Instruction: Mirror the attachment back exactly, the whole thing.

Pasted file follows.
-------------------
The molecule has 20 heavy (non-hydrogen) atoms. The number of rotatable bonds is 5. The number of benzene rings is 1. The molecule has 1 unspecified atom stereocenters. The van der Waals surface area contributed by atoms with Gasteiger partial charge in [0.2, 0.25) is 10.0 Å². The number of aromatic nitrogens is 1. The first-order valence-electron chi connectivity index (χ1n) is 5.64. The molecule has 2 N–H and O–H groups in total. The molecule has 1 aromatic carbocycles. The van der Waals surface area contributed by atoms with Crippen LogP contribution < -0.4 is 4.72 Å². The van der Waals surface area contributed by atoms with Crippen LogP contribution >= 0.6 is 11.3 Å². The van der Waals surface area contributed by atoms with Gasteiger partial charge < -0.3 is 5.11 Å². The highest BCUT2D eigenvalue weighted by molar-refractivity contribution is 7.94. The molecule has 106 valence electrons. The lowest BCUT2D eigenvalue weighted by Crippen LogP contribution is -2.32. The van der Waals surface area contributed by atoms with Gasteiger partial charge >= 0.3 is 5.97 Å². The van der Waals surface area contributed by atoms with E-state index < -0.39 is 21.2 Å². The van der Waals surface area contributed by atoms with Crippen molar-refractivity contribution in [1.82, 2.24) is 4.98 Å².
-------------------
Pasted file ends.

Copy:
The molecule has 20 heavy (non-hydrogen) atoms. The number of rotatable bonds is 5. The number of benzene rings is 1. The molecule has 1 unspecified atom stereocenters. The van der Waals surface area contributed by atoms with Gasteiger partial charge in [0.2, 0.25) is 10.0 Å². The number of aromatic nitrogens is 1. The first-order valence-electron chi connectivity index (χ1n) is 5.64. The molecule has 2 N–H and O–H groups in total. The molecule has 1 aromatic carbocycles. The van der Waals surface area contributed by atoms with Crippen LogP contribution < -0.4 is 4.72 Å². The van der Waals surface area contributed by atoms with Crippen LogP contribution >= 0.6 is 11.3 Å². The van der Waals surface area contributed by atoms with Gasteiger partial charge < -0.3 is 5.11 Å². The highest BCUT2D eigenvalue weighted by molar-refractivity contribution is 7.94. The molecule has 106 valence electrons. The lowest BCUT2D eigenvalue weighted by Crippen LogP contribution is -2.32. The van der Waals surface area contributed by atoms with Gasteiger partial charge >= 0.3 is 5.97 Å². The van der Waals surface area contributed by atoms with E-state index < -0.39 is 21.2 Å². The van der Waals surface area contributed by atoms with Crippen molar-refractivity contribution in [1.82, 2.24) is 4.98 Å².